More on Crosstown

Crosstown Development Project’s Todd Richardson expects work on the Sears building renewal to begin in 2014 with construction complete in 2016.

The website for the project,, describes the vision:

Transforming a national hub for the distribution of goods into a local heart for the cultivation of well-being, the Crosstown Project shifts focus from products to people, from commodity to quality of life. Building on three of Memphis’ strongest community assets—arts, education, and healthcare—the historic Sears Crosstown building is being preserved and redeveloped as a mixed-used vertical urban village – a purposeful collective of uses and partners. People will be living and working, learning and teaching, healing and growing well, creating and recreating, shopping and eating, like a really great neighborhood. Common areas, shared spaces, exhibition spaces and ongoing events and programming – the day-to-day creative and social “friction” – will integrate and elevate the mutual well-being of tenants, residents, and the visiting public.

A dense, active, and peopled Sears will serve as an anchor and catalyst to revitalization and economic development in the surrounding Crosstown neighborhood. In turn, a newly vibrant Crosstown, located at the nexus of Midtown, Downtown and the Medical District, will provide cohesion for the center city region.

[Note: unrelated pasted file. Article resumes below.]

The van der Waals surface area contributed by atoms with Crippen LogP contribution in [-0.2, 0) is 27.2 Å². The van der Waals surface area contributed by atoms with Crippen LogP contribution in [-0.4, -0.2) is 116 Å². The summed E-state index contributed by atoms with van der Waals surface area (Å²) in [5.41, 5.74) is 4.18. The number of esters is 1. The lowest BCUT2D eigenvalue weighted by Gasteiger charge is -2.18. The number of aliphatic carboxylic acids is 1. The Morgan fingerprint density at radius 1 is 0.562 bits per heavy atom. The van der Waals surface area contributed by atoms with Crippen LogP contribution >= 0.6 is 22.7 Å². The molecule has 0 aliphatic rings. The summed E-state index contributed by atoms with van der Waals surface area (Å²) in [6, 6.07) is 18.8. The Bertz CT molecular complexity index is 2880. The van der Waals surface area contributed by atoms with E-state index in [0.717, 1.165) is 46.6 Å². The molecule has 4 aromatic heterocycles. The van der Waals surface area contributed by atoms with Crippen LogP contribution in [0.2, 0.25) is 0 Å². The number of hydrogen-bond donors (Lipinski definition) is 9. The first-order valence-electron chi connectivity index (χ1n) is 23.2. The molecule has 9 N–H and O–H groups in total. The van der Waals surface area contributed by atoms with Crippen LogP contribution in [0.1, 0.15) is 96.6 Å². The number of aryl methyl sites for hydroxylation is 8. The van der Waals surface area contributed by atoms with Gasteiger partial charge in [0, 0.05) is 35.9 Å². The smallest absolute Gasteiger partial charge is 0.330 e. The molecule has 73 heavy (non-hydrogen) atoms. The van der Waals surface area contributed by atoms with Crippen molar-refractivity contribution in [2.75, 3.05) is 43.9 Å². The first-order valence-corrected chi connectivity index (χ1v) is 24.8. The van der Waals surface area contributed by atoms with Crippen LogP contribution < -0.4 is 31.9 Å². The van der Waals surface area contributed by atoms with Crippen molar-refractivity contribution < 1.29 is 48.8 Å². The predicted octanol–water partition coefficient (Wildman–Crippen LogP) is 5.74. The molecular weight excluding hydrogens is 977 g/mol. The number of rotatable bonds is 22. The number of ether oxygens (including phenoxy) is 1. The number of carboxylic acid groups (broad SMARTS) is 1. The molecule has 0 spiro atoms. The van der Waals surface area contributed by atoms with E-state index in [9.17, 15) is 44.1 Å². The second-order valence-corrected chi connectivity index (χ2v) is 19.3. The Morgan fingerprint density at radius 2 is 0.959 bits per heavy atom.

Involved in the project are seven founding partners: ALSAC, Church Health Center, Crosstown Arts, Gestalt Community Schools, Memphis Teacher Residency, Methodist Le Bonheur Healthcare, Rhodes College and St. Jude Children’s Research Hospital.

As Richardson explains it, filling the building on the residential side has already started. “Already, St. Jude has committed to 110 units. Scientists and researchers they hire, many of them from Europe and Asia, will need a place to stay for two years. Many of them don’t have cars, so they will be able to walk to work. Then Memphis teacher residency will take some of the spots. They recruit graduates from across the country and the residents get to live there free, get their Masters free for teaching three years in the inner city.

“The Church Health Center scholars need housing for students and the Crosstown Arts’ artist residency program will take some, too. That will leave 130 units for mixed income residential.

“East of the current garage will be made into a public plaza. In the building we will tear down about 250,000 square feet for an atrium. Two restaurants will be coming in and the Hi-Tone will reopen across from the building.”

On the development team, besides Richardson, are McLean Wilson of Kemmons Wilson; Bologna Consultants; AllWorld Project Management; Community Capital; doug carpenter & associates; Grinder, Taber & Grinder; LRK / DIALOG and Universal Commercial Real Estate

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